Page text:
|Brown podzolic soils|
|Parent material||quartz-rich material|
Brown podzolic soils are a subdivision of the Podzolic soils in the British soil classification. Although classed with podzols because they have an iron-rich, or spodic horizon, they are, in fact intermediate between podzols and Brown earths. They are common on hilly land in western Europe, in climates where precipitation of more than about 900mm exceeds evapotranspiration for a large part of the year, and summers are relatively cool. The result is that leaching of the soil profile occurs; in which mobile chemicals are washed out of the topsoil, or A horizon, and accumulate lower down, in the B horizon.
These soils have large amounts (more than 5%) of organic carbon in the surface horizon, which is therefore dark in colour. In unploughed situations there may be a "mor" humus layer in which the surface organic matter is only weakly mixed with the mineral component. Unlike podzols proper, these soils have no continuous leached E horizon. This is because they are formed on slopes where, over long periods, the topsoil weathered from higher up the slope is continually being carried down the slope by the action of rain, gravity and faunal activity. This means that fresh supplies of iron and aluminium oxides (sesquioxides) are constantly being provided, and leaching ensures a net accumulation of these compounds in the B horizon, giving an orange-brown "rusty" colour which is very distinctive. The aluminum and ferric iron compounds in the subsoil also tend to bind the soil particles together, giving a "pellety" fine structure to the soil, and improving permeability, so that despite being in relatively high rainfall areas, the soils do not have the grey colours or mottles of gley soils.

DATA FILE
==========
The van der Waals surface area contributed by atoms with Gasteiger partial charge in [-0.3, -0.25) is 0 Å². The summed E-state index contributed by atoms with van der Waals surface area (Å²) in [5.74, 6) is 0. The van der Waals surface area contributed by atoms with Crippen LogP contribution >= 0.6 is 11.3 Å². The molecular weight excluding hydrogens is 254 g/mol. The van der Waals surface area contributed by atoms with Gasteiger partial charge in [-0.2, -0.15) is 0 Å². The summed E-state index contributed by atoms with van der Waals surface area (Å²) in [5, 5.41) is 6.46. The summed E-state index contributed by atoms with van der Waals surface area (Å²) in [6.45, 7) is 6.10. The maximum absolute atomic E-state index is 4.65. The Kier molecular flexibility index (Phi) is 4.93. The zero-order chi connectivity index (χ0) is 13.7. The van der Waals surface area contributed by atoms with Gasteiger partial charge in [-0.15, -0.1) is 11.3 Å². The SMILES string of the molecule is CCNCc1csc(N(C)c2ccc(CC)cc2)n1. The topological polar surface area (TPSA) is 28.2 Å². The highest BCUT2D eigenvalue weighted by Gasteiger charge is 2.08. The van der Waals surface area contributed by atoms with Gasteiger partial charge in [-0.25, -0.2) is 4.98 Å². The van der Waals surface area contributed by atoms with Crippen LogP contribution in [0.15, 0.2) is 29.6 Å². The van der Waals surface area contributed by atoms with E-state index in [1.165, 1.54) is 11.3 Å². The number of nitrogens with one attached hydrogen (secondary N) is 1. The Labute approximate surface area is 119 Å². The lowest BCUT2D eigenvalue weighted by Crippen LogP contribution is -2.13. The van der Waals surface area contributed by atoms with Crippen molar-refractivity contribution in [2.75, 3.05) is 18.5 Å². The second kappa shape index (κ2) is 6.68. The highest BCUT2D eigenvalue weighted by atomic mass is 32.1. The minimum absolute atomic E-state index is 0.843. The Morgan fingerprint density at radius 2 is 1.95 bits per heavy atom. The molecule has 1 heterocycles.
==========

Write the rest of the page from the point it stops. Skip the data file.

In the World Reference Base for Soil Resources, these soils are called Umbrisols, and the Soil Atlas of Europe shows a preponderance of this kind of soil in north-west Spain. There is a tendency for the soils to occur in oceanic areas, where there is abundant rainfall throughout the year, winters are mild and summers relatively cool. Thus they are common in Ireland, Scotland, Wales (where they occupy about 20% of the country) and western England, especially Devon, Cornwall and the Lake District. They also occur in the Appalachian Mountains and on the west coast of North America.